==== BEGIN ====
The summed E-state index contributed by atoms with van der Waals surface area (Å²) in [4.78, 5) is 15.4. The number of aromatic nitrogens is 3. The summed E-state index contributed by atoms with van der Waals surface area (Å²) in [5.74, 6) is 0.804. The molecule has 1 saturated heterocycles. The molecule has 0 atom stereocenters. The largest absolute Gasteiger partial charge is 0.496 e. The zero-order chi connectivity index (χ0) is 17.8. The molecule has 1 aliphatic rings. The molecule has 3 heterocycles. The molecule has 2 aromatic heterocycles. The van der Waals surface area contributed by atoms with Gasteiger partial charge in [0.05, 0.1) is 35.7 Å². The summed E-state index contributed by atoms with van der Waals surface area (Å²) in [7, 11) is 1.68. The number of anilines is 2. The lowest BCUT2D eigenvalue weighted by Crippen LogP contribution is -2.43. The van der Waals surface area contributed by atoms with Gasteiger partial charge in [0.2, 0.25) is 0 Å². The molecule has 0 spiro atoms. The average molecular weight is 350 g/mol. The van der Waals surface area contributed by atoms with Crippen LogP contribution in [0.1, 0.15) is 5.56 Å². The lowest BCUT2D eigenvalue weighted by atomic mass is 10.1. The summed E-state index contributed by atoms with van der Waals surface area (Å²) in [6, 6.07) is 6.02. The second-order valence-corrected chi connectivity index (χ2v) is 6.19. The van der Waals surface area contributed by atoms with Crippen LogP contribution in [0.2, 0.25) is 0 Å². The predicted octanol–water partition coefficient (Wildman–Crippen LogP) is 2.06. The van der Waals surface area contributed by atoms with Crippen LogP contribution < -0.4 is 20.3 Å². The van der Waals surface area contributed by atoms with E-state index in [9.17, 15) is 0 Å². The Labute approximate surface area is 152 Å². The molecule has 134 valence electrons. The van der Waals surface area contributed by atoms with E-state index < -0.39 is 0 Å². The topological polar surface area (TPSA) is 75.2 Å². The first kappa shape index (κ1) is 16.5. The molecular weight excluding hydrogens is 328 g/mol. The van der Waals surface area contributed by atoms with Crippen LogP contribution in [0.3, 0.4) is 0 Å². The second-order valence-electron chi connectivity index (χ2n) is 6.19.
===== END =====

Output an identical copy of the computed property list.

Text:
The summed E-state index contributed by atoms with van der Waals surface area (Å²) in [4.78, 5) is 15.4. The number of aromatic nitrogens is 3. The summed E-state index contributed by atoms with van der Waals surface area (Å²) in [5.74, 6) is 0.804. The molecule has 1 saturated heterocycles. The molecule has 0 atom stereocenters. The largest absolute Gasteiger partial charge is 0.496 e. The zero-order chi connectivity index (χ0) is 17.8. The molecule has 1 aliphatic rings. The molecule has 3 heterocycles. The molecule has 2 aromatic heterocycles. The van der Waals surface area contributed by atoms with Gasteiger partial charge in [0.05, 0.1) is 35.7 Å². The summed E-state index contributed by atoms with van der Waals surface area (Å²) in [7, 11) is 1.68. The number of anilines is 2. The lowest BCUT2D eigenvalue weighted by Crippen LogP contribution is -2.43. The van der Waals surface area contributed by atoms with Gasteiger partial charge in [0.2, 0.25) is 0 Å². The molecule has 0 spiro atoms. The average molecular weight is 350 g/mol. The van der Waals surface area contributed by atoms with Crippen LogP contribution in [0.1, 0.15) is 5.56 Å². The lowest BCUT2D eigenvalue weighted by atomic mass is 10.1. The summed E-state index contributed by atoms with van der Waals surface area (Å²) in [6, 6.07) is 6.02. The second-order valence-corrected chi connectivity index (χ2v) is 6.19. The van der Waals surface area contributed by atoms with Crippen LogP contribution in [0.2, 0.25) is 0 Å². The predicted octanol–water partition coefficient (Wildman–Crippen LogP) is 2.06. The van der Waals surface area contributed by atoms with Crippen LogP contribution < -0.4 is 20.3 Å². The van der Waals surface area contributed by atoms with E-state index in [9.17, 15) is 0 Å². The Labute approximate surface area is 152 Å². The molecule has 134 valence electrons. The van der Waals surface area contributed by atoms with E-state index < -0.39 is 0 Å². The topological polar surface area (TPSA) is 75.2 Å². The first kappa shape index (κ1) is 16.5. The molecular weight excluding hydrogens is 328 g/mol. The van der Waals surface area contributed by atoms with Crippen LogP contribution in [0.3, 0.4) is 0 Å². The second-order valence-electron chi connectivity index (χ2n) is 6.19.